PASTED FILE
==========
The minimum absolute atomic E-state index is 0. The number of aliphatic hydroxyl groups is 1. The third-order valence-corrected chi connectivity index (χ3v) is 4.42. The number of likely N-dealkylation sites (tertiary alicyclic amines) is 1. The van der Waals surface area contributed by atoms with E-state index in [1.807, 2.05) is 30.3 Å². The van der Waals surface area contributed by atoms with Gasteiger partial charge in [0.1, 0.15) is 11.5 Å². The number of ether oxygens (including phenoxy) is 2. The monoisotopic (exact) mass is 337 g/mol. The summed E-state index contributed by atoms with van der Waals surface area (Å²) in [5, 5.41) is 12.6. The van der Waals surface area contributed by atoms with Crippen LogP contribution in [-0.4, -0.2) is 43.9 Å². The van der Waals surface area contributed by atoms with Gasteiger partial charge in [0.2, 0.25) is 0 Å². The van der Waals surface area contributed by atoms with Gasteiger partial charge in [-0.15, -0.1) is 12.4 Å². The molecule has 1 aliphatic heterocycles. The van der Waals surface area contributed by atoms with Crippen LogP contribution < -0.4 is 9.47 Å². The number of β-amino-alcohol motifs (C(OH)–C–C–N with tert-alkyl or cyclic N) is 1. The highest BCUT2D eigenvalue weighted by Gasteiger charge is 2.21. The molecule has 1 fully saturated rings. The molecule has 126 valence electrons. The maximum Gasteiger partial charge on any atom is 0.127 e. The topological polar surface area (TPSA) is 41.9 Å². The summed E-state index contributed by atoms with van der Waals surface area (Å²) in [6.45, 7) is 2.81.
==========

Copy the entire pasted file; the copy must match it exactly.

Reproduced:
The minimum absolute atomic E-state index is 0. The number of aliphatic hydroxyl groups is 1. The third-order valence-corrected chi connectivity index (χ3v) is 4.42. The number of likely N-dealkylation sites (tertiary alicyclic amines) is 1. The van der Waals surface area contributed by atoms with E-state index in [1.807, 2.05) is 30.3 Å². The van der Waals surface area contributed by atoms with Gasteiger partial charge in [0.1, 0.15) is 11.5 Å². The number of ether oxygens (including phenoxy) is 2. The monoisotopic (exact) mass is 337 g/mol. The summed E-state index contributed by atoms with van der Waals surface area (Å²) in [5, 5.41) is 12.6. The van der Waals surface area contributed by atoms with Crippen LogP contribution in [-0.4, -0.2) is 43.9 Å². The van der Waals surface area contributed by atoms with Gasteiger partial charge in [0.2, 0.25) is 0 Å². The van der Waals surface area contributed by atoms with Gasteiger partial charge in [-0.15, -0.1) is 12.4 Å². The molecule has 1 aliphatic heterocycles. The van der Waals surface area contributed by atoms with Crippen LogP contribution < -0.4 is 9.47 Å². The number of β-amino-alcohol motifs (C(OH)–C–C–N with tert-alkyl or cyclic N) is 1. The highest BCUT2D eigenvalue weighted by Gasteiger charge is 2.21. The molecule has 1 fully saturated rings. The molecule has 126 valence electrons. The maximum Gasteiger partial charge on any atom is 0.127 e. The topological polar surface area (TPSA) is 41.9 Å². The summed E-state index contributed by atoms with van der Waals surface area (Å²) in [6.45, 7) is 2.81.